Why Splitting the Florida Program is Working

Courtesy: RITTER Sports Performance, a SwimSwam partner. 

There was uncertainty within the swimming community when Gregg Troy announced his retirement from head coach responsibilities from the University of Florida in the spring of 2018 as how the programs would go forward. Coach Troy wasn’t “fully” retiring from coaching as he was just going to focus his efforts on the professional swimmers, including Caeleb Dressel and Ryan Lochte, in Gainesville (be on a lookout for a future article that discusses the pro group more as this article will focus on the collegiate programs).

Speculation turned into reality as it was eventually announced the swim programs that were once split and then combined would end up being split back again. It may have seemed odd to some as there’s been much more recent history of programs combining than splitting. Think the University of Tennessee, University of Michigan and Ohio State University to name a few that have gone from a split to combined program.

But once you look past the recent trends of programs splitting or combining and instead focus on the results at the conference and especially NCAA level, you’ll notice something interesting. More of the top team finishes have actually been from split programs instead of combined. Think of Stanford University and the University of California Berkeley on the women’s side and then the University of Texas and University of California Berkeley on the men’s side.

One of the reasons for this result is it’s just logistically harder to get twice as many people (no matter in what scenario) to be going in the exact same direction towards a goal with full commitment.

And just a few years into this experiment you’re seeing splitting the program at Florida play out very favorably. The men’s team won SECs by a comfortable margin and the women’s team came within 29 points of 1st place.

One performance that powered the championship effort for the men’s team was Bobby Finke’s history-breaking performance in the mile. We saw glimpses of possible greatness from him last year. Listen to his Head Coach, Anthony Nesty, talk about his philosophy that’s helped develop Bobby and the rest of the men’s team in an interview with Chris Ritter that’s part of The Hive powered by RITTER.

Having a head coach that’s won a Gold Medal, as Coach Nesty has, can carry a lot of weight when the coaches’ outlook is “patience before performance.” Especially in a grueling event to train for like the mile, if you’re not hitting consistently what you want in practice or meets the disappointment can creep in quickly on top of all the pain that you have to endure during workouts. Coach Nesty’s approach is a great one that many coaches at both the club and collegiate level need to keep in mind to help their athletes ultimately achieve the most they can in this “most demanding” sport as Coach Nesty puts it.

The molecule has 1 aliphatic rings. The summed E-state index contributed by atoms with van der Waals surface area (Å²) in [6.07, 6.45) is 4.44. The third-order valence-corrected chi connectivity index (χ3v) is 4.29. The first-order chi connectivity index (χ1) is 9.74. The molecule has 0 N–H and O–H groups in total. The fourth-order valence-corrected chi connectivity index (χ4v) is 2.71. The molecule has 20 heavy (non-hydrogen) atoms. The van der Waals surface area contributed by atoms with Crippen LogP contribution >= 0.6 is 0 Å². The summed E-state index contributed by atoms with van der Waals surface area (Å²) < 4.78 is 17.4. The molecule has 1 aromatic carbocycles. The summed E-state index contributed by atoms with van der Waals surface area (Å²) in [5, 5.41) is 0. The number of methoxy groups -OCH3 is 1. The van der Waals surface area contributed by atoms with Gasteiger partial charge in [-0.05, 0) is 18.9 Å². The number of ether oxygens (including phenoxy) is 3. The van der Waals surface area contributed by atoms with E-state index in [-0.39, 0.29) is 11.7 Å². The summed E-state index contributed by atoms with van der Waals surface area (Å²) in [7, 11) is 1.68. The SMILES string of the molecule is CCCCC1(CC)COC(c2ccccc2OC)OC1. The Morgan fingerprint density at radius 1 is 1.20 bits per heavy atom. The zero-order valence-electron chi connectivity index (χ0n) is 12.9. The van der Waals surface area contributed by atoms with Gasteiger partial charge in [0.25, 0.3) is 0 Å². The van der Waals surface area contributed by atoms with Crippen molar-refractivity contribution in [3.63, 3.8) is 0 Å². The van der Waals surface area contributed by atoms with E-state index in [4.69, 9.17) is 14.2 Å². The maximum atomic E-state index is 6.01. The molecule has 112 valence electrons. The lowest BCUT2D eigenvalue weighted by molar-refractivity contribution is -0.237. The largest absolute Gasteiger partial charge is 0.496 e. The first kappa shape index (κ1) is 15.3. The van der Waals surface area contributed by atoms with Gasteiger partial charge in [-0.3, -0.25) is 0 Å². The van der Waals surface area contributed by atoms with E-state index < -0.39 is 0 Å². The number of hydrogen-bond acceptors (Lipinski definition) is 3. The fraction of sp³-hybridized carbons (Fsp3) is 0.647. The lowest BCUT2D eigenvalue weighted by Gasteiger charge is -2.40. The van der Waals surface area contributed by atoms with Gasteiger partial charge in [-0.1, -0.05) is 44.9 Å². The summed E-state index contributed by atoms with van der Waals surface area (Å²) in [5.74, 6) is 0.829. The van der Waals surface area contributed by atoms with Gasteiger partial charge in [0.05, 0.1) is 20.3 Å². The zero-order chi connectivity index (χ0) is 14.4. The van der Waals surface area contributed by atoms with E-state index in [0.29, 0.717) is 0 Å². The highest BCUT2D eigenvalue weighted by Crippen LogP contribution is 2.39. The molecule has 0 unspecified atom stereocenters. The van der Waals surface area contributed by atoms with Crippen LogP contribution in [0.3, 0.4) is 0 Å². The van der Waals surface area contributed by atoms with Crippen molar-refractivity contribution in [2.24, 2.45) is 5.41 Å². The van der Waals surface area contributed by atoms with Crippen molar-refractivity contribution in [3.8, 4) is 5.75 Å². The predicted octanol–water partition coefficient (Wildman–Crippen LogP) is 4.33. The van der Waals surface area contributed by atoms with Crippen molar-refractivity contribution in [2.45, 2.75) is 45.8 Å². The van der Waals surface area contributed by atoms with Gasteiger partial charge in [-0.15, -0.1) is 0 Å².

On the women’s side of the program, one of the challenges that Head Coach Jeff Poppell was handed as he took the reins was trying to resurrect a women’s program that won the NCAA Championship in 2010 and then didn’t score a point in the last year the program was combined.

With the split programs, Jeff feels one of his strengths can come through even more now that his focus is just on the women – developing the athlete through their collegiate career. Listen to how Jeff puts that into action as he spoke with Chris Ritter for an interview that can be seen in its entirety in The Hive.

Jeff has spent the majority of his time coaching in the club ranks so he understands what it takes to actually get swimmers faster year to year and not just rely on recruiting the fastest swimmers and then coast on talent for their collegiate career.

Even more impressive in the women’s program turnaround is that many of the same girls that were on the scoreless NCAA team are now leading the charge of improvement to coming within 29 points of 1st place at SECs.

Those results of developing the athletes you have speak for themselves.

If you’re a coach that wants to continue to learn so you’re able to develop the athletes in front of you and stay on the cutting edge of the sport be sure to Join The Hive!

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About RITTER Sports Performance

RITTER Sports Performance helps swimmers go faster and coaches get better, worldwide. Through our online resources on strength training, stroke technique, swim-training, race analysis or nutritional coaching–RITTER is ready to help you take your swimming to the next level. Are you?








Ritter Sports Performance is a SwimSwam partner. 

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